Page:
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'Amazon and Eskimo'
Compton's Interactive Encyclopedia
says: "In Greek mythology the Amazons were a nation of female warriors ruled by a queen. No man was permitted to dwell in their country, which was located on the south coast of the Black Sea. They occasionally had sexual relations with men form neighbouring tribes. Male infants were sent to their fathers, in a neighbouring land or killed. The girls were trained in agriculture, hunting, and the art of war. 

The custom of burning off the right breast was practiced to facilitate bending bows, hence the name 'Amazon', deriving from the Greek for 'breastless'. In art in which they were recently depicted, they are depicted as beautiful fair-skinned women with no apparent mutilation.

The term 'Eskimo' for people from the northern circumpolar region (chiefly comprising the
Inuit and Yupik people, plus other Indigenous Alaskan and Siberian people) is controversial - there are groups in Alaska that regard it as the correct term, and some in Canada that regard it as a slur. The word is believed by many to have derived from a Cree word meaning 'eaters of raw meat', which offended because so-called Eskimos no more ate raw meat than anyone else. Scholars dispute this is the etymology, suggesting it comes from an Inuit term relating to lacing of a snowshoe.

Nevertheless, there is no other group term that is acceptable and in legal documentation both 'Inuit' (meaning 'the people') and 'Eskimo' are used.

Compton's Interactive Encyclopedia says: "Troy (or Ilium), ancient city in n.w. Asia Minor famous in Greek legend; scene of Trojan War.


The romantic images conjured up by legends sometimes obscure the real-life truths that inspired them. Because the Homeric epic 'The Iliad' involved ancient Greek gods and goddesses in fantasies of heroism and revenge, the poem's background the end of the Trojan War after a 10-year siege of Troy seems to be part of the mythology.

There really was a city named Troy in north-eastern Asia Minor. Its existence was proved by the archaeological work of Heinrich Schliemann, who began his excavations there in 1870. Eventually evidence of at least nine cities was uncovered on the spot cities that existed from about 3000 BC until the Roman period 30 centuries later. The inspiration for the Homeric legend, and the many versions of it that followed, is probably the city at the level numbered II. Ancient Troy was destroyed by fire in about the 13th, or possibly early 12th, century BC.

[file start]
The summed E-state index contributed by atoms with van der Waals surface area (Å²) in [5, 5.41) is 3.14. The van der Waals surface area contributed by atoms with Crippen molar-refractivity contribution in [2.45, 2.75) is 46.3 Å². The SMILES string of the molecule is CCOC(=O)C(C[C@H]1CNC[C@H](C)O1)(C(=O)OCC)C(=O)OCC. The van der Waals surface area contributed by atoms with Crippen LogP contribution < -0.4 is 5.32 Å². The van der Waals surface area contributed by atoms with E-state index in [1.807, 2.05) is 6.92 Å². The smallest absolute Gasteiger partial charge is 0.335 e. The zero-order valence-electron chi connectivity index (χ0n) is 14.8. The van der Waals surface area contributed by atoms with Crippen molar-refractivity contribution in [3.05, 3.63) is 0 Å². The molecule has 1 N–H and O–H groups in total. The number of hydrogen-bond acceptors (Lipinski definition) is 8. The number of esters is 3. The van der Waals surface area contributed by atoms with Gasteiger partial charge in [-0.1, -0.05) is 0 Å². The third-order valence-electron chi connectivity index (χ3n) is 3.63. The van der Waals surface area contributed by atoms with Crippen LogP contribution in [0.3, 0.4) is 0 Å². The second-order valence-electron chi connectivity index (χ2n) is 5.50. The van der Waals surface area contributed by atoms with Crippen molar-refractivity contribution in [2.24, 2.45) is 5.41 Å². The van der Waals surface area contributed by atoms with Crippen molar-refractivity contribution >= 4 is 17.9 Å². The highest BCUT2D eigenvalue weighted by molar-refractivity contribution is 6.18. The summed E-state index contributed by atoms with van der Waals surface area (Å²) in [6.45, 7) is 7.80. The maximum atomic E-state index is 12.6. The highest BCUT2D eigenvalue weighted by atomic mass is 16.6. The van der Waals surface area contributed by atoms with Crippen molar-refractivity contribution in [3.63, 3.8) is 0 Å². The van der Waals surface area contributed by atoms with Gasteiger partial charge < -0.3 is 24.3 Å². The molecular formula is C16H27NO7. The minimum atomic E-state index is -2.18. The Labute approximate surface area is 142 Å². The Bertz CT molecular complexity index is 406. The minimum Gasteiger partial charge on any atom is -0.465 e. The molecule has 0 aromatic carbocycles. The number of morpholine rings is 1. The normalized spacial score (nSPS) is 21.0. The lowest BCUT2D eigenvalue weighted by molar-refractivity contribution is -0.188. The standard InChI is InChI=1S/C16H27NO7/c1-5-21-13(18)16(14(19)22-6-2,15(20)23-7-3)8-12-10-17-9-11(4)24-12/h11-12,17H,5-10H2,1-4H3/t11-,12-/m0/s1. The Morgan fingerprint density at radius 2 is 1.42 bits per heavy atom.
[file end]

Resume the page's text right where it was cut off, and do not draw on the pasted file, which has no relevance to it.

The stories about the Trojan War were based on an actual struggle over control of the rich trade routes through the Hellespont (the Dardanelles). In the more familiar mythology, the initial cause was a kidnapping that resulted from an act of vengeance by a goddess with a golden apple. Ambiguously inscribed "For the fairest," the so-called apple of discord led to a beauty contest. After Paris, the son of the king of Troy, chose Aphrodite as the winner, she helped him abduct Helen, the wife of the king of Sparta. The capture of Troy by Greeks hidden in a hollow wooden horse was also a myth."

Compton's Interactive Encyclopedia says: "(742?-814). "By the sword and the cross," Charlemagne (Charles the Great) became master of Western Europe. It was falling into decay when Charlemagne became joint king of the Franks in 768. Except in the monasteries, people had all but forgotten education and the arts. Boldly Charlemagne conquered barbarians and kings alike. By restoring the roots of learning and order, he preserved many political rights and revived culture.

"Charlemagne's grandfather was Charles Martel, the warrior who crushed the Saracens. Charlemagne was the elder son of Bertrade ("Bertha Greatfoot") and Pepin the Short, first "mayor of the palace" to become king of the Franks. Although schools had almost disappeared in the 8th century, historians believe that Bertrade gave young Charles some education and that he learned to read. His devotion to the church motivated him throughout life.

"Charlemagne's character was contradictory. In an age when the usual penalty for defeat was death, Charlemagne several times spared the lives of his defeated foes; yet in 782 at Verden, after a Saxon uprising, he ordered 4,500 Saxons beheaded. He compelled the clergy and nobles to reform, but he divorced two of his four wives without any cause. He forced kings and princes to kneel at his feet, yet his mother and his two favorite wives often overruled him in his own household.

"At Charlemagne's death in 814 only one of his three sons, Louis, was living. Louis's weak rule brought on the rise of civil wars and revolts. After his death his three quarrelling sons split the empire between them by the Partition of Verdun in 843. 

"Charlemagne is chiefly remembered not for his victories and the size of his empire but for the special blend of tradition and innovation that he represented. On the one hand he was a traditional Germanic warrior who spent most of his adult life fighting but on the other, placed his immense power and prestige at the service of Christian doctrine, the monastic life, the teaching of Latin, the copying of books and the rule of law. His life, held up as a model to most later kings, thus embodies the fusion of Germanic, Roman and Christian cultures that became the basis of European culture."

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